10.On being cross-examined, PW2 confirmed that he was instructed by the plaintiff even though he did not have his letter of instruction with him. PW2 also confirmed that he prepared the report filed in Court but he forgot to sign the said assessment report. He further confirmed that in his opinion, his report was based on his experience. He indicated that the motor vehicle was manufactured in the year 2008 and at the time of the accident it had done at least six years and that the value of the parts required for repair as tabulated, was obtained from a repairer since PW2 does not sell spare parts and or operate a garage.
11.PW3, Raymond Ochieng Oloo, is a CPA holder of Part 3 Section 6. He stated that in the financial statement he prepared, there was a contract for transport which the plaintiff was projected to earn Kshs. 250,000/= per week from Coast Profession Freighters Ltd, had the accident not occurred.
12.In cross-examination, PW3 confirmed that he had not exhibited any source document of income and he could not recall the duration of the contract with Coast Professional Freighters Ltd. PW3 further confirmed that SGR does not affect all the transport businesses.
13.PW3 also confirmed that on the balance sheet, the item called un-deposited funds was actually the money earned and not deposited and that it was an estimation of what could have happened if the accident did not happen. PW3 also confirmed that the un-deposited sum then grew to 20,000,000/= in 2016 and 30,000,000/= in 2017. He indicated that the same were estimates without any hard evidence but the income from the transport remains Kshs. 9,600,000/= for all the 4 years. PW3 also confirmed that he had not exhibited any document to show that the Plaintiff earned Kshs. 250,000/= per week.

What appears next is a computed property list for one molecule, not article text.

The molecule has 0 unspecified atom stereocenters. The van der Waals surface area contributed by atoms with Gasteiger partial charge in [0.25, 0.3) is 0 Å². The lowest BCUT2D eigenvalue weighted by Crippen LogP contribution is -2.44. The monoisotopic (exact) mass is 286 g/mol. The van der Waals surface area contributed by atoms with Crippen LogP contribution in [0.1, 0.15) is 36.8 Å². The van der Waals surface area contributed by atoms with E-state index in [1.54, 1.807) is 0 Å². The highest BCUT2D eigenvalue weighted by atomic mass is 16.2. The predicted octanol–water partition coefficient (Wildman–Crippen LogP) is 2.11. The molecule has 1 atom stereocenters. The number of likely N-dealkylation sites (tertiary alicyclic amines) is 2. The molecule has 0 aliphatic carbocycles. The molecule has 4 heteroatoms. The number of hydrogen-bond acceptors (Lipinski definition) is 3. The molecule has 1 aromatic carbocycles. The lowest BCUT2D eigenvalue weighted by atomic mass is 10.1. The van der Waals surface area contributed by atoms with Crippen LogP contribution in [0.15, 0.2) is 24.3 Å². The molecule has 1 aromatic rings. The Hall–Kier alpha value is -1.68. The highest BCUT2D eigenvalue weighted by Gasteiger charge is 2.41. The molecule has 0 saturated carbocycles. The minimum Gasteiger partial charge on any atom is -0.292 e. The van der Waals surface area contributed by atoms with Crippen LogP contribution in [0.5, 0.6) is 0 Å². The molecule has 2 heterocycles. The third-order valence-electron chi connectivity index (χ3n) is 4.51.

14.In re-examination, PW3 stated that he used the transport agreement between the plaintiff and Coast Professional Freighters Ltd which was to earn the plaintiff Kshs. 250,000/= per week.
15.On being questioned by the Court, PW3 confirmed that the plaintiff only traded for 3-4 weeks in 2014, and by basis of the estimates, the accident made the motor vehicle inoperative.
The defendant’s case
16.DW1, Pius Gathimba Kagocha, is a Mechanical Engineer holding a Diploma in Automotive Engineering. He stated that he was in the employment of the defendant as a motor vehicle assessor. His evidence was that during the pendency of the insurance in issue and in particular, on the 26th November, 2014, the plaintiff herein reported to the defendant that the subject motor vehicle herein had been involved in a self-involving accident at Naivasha town along Naivasha - Nakuru Road while negotiating a roundabout. The subject motor vehicle was then towed to Seas Motor Garage in Nakuru town for repairs. DW1’s evidence was that in honouring its obligations under the Insurance Policy, the defendant commissioned Paramount Assessors Limited to inspect and assess the extent of damage caused to the subject motor vehicle. He stated that in their assessment, Paramount Assessors Limited concluded that the parts damaged on the motor vehicle were indeed repairable and quoted the repair costs at Kshs. 1,589,692/=. The engine of the motor vehicle, which was also inspected, was deemed to be reparable.